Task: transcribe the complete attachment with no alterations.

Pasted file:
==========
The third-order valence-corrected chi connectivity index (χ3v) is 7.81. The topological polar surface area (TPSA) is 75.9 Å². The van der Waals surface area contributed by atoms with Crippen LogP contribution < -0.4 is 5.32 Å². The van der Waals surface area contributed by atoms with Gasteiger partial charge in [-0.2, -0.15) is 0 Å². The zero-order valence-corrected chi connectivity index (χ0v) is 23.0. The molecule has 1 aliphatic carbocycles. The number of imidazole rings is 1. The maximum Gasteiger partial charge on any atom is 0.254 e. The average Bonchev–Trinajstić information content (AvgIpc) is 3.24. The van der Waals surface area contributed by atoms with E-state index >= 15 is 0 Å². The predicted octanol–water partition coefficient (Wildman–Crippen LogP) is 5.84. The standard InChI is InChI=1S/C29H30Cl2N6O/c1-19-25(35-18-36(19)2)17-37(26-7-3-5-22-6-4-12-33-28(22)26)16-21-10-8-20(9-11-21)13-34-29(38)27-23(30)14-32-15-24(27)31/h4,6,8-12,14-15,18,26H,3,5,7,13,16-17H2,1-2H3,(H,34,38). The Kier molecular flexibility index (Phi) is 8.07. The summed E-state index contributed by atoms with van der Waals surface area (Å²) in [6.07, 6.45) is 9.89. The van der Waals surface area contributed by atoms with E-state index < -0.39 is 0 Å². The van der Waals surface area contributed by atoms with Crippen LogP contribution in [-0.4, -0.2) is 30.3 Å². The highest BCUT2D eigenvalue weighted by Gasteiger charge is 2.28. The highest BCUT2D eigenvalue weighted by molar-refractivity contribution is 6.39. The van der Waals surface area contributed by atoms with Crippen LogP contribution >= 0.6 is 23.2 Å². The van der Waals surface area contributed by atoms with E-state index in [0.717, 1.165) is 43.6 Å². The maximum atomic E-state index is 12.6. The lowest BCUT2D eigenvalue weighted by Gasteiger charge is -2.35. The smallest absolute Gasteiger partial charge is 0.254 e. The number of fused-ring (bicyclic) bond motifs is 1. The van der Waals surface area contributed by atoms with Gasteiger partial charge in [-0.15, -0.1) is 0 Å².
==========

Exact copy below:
The third-order valence-corrected chi connectivity index (χ3v) is 7.81. The topological polar surface area (TPSA) is 75.9 Å². The van der Waals surface area contributed by atoms with Crippen LogP contribution < -0.4 is 5.32 Å². The van der Waals surface area contributed by atoms with Gasteiger partial charge in [-0.2, -0.15) is 0 Å². The zero-order valence-corrected chi connectivity index (χ0v) is 23.0. The molecule has 1 aliphatic carbocycles. The number of imidazole rings is 1. The maximum Gasteiger partial charge on any atom is 0.254 e. The average Bonchev–Trinajstić information content (AvgIpc) is 3.24. The van der Waals surface area contributed by atoms with E-state index >= 15 is 0 Å². The predicted octanol–water partition coefficient (Wildman–Crippen LogP) is 5.84. The standard InChI is InChI=1S/C29H30Cl2N6O/c1-19-25(35-18-36(19)2)17-37(26-7-3-5-22-6-4-12-33-28(22)26)16-21-10-8-20(9-11-21)13-34-29(38)27-23(30)14-32-15-24(27)31/h4,6,8-12,14-15,18,26H,3,5,7,13,16-17H2,1-2H3,(H,34,38). The Kier molecular flexibility index (Phi) is 8.07. The summed E-state index contributed by atoms with van der Waals surface area (Å²) in [6.07, 6.45) is 9.89. The van der Waals surface area contributed by atoms with E-state index < -0.39 is 0 Å². The van der Waals surface area contributed by atoms with Crippen LogP contribution in [-0.4, -0.2) is 30.3 Å². The highest BCUT2D eigenvalue weighted by Gasteiger charge is 2.28. The highest BCUT2D eigenvalue weighted by molar-refractivity contribution is 6.39. The van der Waals surface area contributed by atoms with Crippen LogP contribution >= 0.6 is 23.2 Å². The van der Waals surface area contributed by atoms with E-state index in [0.717, 1.165) is 43.6 Å². The maximum atomic E-state index is 12.6. The lowest BCUT2D eigenvalue weighted by Gasteiger charge is -2.35. The smallest absolute Gasteiger partial charge is 0.254 e. The number of fused-ring (bicyclic) bond motifs is 1. The van der Waals surface area contributed by atoms with Gasteiger partial charge in [-0.15, -0.1) is 0 Å².